About this work
Robert Schumann once decreed that a composer of song must "re-create in a subtle musical realization the most delicate affects of the poem." And while his own songs sometimes forgo vivid detail in order to engage with larger philosophical issues that a given poem might contain, Schumann often displays a sense for poetic nuance that draws upon Schubert's example and sometimes even recalls the pictorial subtleties of the sixteenth-century madrigalists. In many of his settings of Heinrich Heine from 1840 (the busy year that produced Dichterliebe, Liederkreis, and nearly a hundred other songs) Schumann grapples with Heine's irony, sometimes tempering it and sometimes exaggerating it, but generally aiming to capture a poetic atmosphere rather than to follow the minutiae of the text. In Belsazar, however, Schumann is found with musical paintbrush in hand, rendering the poem with a careful ear for word-by-word inflections and shadings.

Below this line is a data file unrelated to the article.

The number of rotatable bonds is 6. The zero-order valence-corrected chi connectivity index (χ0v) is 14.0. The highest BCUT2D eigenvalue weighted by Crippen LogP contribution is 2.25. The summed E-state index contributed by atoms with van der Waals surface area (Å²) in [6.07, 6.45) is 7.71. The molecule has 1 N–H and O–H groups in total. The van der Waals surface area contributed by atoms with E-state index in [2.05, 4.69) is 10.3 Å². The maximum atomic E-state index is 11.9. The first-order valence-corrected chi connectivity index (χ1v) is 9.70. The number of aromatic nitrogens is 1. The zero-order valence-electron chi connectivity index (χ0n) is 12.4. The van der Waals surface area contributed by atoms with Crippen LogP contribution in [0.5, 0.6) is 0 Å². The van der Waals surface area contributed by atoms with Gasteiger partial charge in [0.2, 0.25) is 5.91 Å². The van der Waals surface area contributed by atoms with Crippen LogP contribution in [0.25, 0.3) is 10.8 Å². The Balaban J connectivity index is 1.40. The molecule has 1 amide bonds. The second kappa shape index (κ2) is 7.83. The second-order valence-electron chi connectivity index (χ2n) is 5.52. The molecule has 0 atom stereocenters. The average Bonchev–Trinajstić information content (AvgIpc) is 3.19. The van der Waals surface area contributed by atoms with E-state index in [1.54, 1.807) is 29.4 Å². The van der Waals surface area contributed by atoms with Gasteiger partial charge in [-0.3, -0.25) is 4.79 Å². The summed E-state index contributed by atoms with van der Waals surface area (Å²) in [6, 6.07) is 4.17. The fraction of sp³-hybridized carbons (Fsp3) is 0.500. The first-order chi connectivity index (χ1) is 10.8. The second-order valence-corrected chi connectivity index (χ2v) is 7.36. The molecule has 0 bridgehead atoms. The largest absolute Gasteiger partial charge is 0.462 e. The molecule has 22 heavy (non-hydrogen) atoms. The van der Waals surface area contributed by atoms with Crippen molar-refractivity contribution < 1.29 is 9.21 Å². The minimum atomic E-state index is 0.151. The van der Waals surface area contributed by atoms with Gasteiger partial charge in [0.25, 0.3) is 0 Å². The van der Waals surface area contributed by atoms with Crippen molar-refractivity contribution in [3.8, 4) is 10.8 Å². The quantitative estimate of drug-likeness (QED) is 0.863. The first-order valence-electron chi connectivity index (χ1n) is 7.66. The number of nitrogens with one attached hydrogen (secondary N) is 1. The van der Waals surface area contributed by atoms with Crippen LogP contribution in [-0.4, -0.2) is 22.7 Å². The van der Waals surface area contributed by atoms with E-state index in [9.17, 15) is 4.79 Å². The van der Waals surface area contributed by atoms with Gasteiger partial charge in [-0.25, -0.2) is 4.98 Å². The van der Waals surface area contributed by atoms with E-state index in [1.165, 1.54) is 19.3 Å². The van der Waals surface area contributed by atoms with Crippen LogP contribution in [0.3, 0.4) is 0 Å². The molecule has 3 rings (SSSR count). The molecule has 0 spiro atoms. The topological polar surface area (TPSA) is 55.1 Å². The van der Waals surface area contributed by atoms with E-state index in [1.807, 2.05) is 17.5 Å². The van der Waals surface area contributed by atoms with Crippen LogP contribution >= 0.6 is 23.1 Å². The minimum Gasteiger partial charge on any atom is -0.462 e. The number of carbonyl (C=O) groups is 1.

The piece, composed in a single day, so pleased its composer that he submitted it to his publisher as an independent opus (numbered 57). The song sets Heine's retelling of the story of Belshazzar's feast, beginning near midnight in the quiet streets of Babylon, then moving to the rowdy chambers where the king is found making merry with his court. The dancing of the lords and clashes of the goblets find musical representation in Schumann's busy, boisterous figuration. Finally, the king utters outright blasphemies against Jehovah, creating an uncomfortable stillness in the room. It becomes apparent that Schumann's setting has been rendering the sonic environment of the room, for as the hush falls over the court, the music becomes unnervingly sparse. As the divine hand appears and scrawls cryptic and holy pronouncements against the king, the bass line moves through a creepy chromatic descent. Finally Schumann's silences become his most effective pictorial device, foretelling Belshazzar's imminent death.